Defence Minister Gerry Brownlee has dismissed reports that New Zealand troops have already left for Iraq on their joint training mission with Australia.

It comes after Australian Prime Minister Tony Abbott appeared to announce that 300 Australian troops and a number of Kiwi troops would be deployed to Iraq yesterday to begin their joint mission to train the Iraqi military at Taji base north of Baghdad.

However, Prime Minister John Key yesterday said he had been asked by the New Zealand Defence Force not to disclose specific dates of deployment, only saying Kiwi troops would fly to the Middle East "soon-ish".

But today, Defence Minister Mr Brownlee said Australian and New Zealand journalists had jumped to conclusions about what Mr Abbott's statement had meant.


"With all due respect to your journalist colleagues, Cabinet makes a decision on a day, as they did on Tuesday, if everyone's going to expect that that means they're on the plane this afternoon and gone, then I think they're not really understanding the necessities of putting the mission together," he told Mike Hosking on his Newstalk ZB breakfast show this morning.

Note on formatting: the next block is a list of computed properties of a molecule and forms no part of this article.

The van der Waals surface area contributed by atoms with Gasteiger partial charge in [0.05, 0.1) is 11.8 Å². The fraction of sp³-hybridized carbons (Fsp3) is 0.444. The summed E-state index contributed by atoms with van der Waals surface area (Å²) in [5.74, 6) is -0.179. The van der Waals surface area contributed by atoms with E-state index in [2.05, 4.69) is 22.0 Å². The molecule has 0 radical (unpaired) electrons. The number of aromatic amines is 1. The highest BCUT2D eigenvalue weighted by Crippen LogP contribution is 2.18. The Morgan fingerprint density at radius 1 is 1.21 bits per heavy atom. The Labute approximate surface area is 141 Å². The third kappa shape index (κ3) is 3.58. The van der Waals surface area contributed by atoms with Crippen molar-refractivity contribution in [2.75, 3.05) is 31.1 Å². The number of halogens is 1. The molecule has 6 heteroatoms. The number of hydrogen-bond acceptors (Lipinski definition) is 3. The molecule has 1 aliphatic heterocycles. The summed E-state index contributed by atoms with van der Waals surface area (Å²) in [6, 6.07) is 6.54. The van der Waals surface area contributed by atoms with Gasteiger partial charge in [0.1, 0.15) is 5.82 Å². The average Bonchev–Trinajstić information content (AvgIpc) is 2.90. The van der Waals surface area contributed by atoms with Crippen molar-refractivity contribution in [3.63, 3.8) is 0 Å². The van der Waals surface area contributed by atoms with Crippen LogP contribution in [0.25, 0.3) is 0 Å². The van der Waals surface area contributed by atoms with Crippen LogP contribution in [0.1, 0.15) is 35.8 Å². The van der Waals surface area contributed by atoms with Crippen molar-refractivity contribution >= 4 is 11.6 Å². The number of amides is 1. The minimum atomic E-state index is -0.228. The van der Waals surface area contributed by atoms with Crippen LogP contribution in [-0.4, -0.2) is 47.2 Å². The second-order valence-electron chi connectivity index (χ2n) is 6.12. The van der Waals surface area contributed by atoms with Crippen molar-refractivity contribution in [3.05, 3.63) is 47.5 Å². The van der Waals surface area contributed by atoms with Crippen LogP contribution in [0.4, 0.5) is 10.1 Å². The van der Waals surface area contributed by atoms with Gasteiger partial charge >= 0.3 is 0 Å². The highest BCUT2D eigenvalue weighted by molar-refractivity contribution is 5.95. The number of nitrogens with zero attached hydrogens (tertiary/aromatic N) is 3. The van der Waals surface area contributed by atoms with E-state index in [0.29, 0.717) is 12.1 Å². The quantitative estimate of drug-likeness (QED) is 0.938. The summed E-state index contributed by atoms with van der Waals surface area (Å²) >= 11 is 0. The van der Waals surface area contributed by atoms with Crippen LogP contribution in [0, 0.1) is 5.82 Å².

"The Australians have got a different system to us. Their national security committee can authorise the military to do all sorts of things, which they have done, with regards to training and preparations for missions. What finally happens with them, is the cabinet makes the decision on the deployment.

"In New Zealand it's the other way around - the Cabinet makes the decision to deploy. And we announced that back in February."

The deployment would be a staged one, he said.

"The reality is - I don't want to have a dispute with Mr Abbott - but there is a staged entry into the Taji airbase, you can't just all turn up on one day and expect everything to be in place.

"That is going to take place to a point where the whole mission will be up and running by the end of May. There's nothing changed in that."

However, he admitted that "sometimes they [NZDF] probably could tell us a little bit more at times about their preparations".

"In the end, I've got huge respect for these people, they're going into a difficult job, they're doing it willingly and you've got to let them have operational movement," he said.


"You can't sort of say, 'I want to know when all the packs are packed and the motor's running etc', you've just got to let them go ahead and professionally put together this mission with the maximum safety possibilities for our soldiers in mind, and that's what they do."

Mr Brownlee also stuck to the original announcement that New Zealand troops would only be in Iraq for two years.

"That's our mandate at the moment, and I can't see why we would change that," he said.

He added: "Remember we're not going there to win the war, I think that's one of the important things here, that the Iraqi government, and most of the Middle Eastern countries that we associate with, have said, 'this is our fight, we need help training our trainers to train others'. And that's the effort that we're going to be putting in."